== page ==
Tuesdays with Dorie BWJ: Cornmeal-Currant Biscotti

January 5, 2016 at 12:01 am | Posted in cookies & bars, groups, sweet things, tuesdays with dorie | 4 Comments
Tags: ,

cornmeal-currant biscotti

Seems it’s been over a year since we’ve made a cookie from BWJ, but now here comes Nick Malgieri’s Cornmeal-Currant Biscotti.  These are his take on a classic Venetian cookie called zaletti.  They’re rustic, not too sweet, a little lemony and are a nice nibble with coffee, tea or dessert wine.  Making the dough was easy to do by hand, but I had to watch the video of the TV episode before I formed and cut them into their traditional diamond shapes.  I tried to form them about the same thickness as Malgieri did, but maybe I should have gone a little thinner…I expected them to be crisp and sandy like shortbread, but instead they had a texture reminiscent of a scone, with a bit of grit from the cornmeal. That’s not a bad thing by any means (and three days on, they still seem to keep well), but it left me a bit curious about these cookies.  After doing a little more research on zaletti, I saw that the dough is often rolled out thinner before being cut into the diamonds, or else it is simply done in slice-and-bake form.  I normally think of something called biscotti as twice-baked, but zaletti just hit the oven once (the recipe does give a twice-baked alternative for those wishing to bake them that way).  Forming them thinner would have made them more crisp with their single bake, I’m sure.  They have great flavor, though, and we’re still very much enjoying them.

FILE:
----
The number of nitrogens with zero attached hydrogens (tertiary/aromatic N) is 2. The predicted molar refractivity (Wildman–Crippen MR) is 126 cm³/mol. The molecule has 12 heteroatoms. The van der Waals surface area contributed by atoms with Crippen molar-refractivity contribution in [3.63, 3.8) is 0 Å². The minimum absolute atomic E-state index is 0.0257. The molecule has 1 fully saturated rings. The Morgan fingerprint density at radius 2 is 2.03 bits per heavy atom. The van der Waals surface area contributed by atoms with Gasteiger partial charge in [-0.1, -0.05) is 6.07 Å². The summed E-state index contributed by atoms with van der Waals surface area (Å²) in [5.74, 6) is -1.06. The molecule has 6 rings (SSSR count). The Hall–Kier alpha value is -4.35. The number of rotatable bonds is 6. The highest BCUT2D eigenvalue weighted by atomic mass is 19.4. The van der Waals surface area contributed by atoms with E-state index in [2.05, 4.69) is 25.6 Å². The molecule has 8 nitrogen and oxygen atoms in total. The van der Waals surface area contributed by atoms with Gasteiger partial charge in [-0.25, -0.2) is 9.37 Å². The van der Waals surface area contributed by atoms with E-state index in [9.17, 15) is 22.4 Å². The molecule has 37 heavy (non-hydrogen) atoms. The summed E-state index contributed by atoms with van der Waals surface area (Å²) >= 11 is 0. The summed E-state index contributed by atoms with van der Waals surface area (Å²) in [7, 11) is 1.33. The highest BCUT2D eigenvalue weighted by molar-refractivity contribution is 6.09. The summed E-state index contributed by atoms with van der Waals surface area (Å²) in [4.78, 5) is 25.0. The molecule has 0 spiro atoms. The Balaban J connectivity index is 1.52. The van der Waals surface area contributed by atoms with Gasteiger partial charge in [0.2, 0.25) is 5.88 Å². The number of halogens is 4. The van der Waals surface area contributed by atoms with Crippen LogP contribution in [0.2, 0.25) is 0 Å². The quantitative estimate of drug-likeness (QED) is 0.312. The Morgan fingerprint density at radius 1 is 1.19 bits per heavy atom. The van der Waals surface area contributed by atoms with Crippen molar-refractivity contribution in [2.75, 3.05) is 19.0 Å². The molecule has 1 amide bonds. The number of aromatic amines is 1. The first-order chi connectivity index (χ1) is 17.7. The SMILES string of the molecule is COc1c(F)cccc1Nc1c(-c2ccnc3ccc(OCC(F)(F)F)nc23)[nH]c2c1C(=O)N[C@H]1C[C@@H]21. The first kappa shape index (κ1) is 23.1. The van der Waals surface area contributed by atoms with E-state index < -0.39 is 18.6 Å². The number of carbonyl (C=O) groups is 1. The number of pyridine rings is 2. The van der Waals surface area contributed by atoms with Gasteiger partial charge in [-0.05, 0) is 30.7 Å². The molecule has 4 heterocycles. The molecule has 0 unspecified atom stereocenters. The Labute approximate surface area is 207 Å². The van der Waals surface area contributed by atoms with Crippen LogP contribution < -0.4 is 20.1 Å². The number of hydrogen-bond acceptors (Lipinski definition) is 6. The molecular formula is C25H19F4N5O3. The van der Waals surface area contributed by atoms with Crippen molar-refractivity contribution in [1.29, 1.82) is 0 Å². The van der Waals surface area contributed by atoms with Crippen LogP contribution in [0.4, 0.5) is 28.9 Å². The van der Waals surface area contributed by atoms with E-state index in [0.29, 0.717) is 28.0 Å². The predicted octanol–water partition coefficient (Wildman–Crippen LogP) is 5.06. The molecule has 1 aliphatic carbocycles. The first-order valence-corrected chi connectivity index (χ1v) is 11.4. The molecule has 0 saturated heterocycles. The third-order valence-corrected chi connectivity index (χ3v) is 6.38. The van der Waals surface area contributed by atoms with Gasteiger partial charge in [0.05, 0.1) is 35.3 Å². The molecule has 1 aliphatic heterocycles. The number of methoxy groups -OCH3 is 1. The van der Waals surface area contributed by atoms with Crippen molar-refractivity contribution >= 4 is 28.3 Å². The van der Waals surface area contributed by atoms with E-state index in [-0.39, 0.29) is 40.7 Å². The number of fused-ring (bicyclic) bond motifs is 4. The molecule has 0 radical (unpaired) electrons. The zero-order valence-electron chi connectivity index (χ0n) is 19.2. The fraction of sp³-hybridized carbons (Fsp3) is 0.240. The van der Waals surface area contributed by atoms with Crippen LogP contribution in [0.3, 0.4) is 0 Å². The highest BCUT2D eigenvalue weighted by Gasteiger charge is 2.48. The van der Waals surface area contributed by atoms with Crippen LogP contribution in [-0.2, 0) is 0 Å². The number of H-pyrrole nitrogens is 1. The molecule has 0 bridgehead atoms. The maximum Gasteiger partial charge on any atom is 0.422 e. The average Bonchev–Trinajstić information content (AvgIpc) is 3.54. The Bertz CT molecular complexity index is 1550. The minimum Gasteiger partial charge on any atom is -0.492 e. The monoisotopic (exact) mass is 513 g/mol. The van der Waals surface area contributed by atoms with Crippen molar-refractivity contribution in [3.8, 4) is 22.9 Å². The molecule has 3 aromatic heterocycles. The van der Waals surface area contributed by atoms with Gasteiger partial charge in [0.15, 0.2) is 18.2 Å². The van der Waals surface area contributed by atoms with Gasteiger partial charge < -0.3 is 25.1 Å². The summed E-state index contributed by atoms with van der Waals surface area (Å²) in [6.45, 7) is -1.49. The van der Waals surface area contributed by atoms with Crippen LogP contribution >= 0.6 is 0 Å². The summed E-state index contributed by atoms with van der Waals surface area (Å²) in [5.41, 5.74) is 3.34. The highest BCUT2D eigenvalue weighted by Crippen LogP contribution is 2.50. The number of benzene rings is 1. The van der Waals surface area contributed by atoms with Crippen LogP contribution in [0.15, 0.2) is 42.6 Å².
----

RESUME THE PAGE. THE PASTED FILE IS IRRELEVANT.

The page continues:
For the recipe, see Baking with Julia by Dorie Greenspan.  There’s a video of Nick and Julia making the cookies together. Don’t forget to check out the rest of the TWD Blogroll!

TWD BWJ Rewind: Raspberry Swirls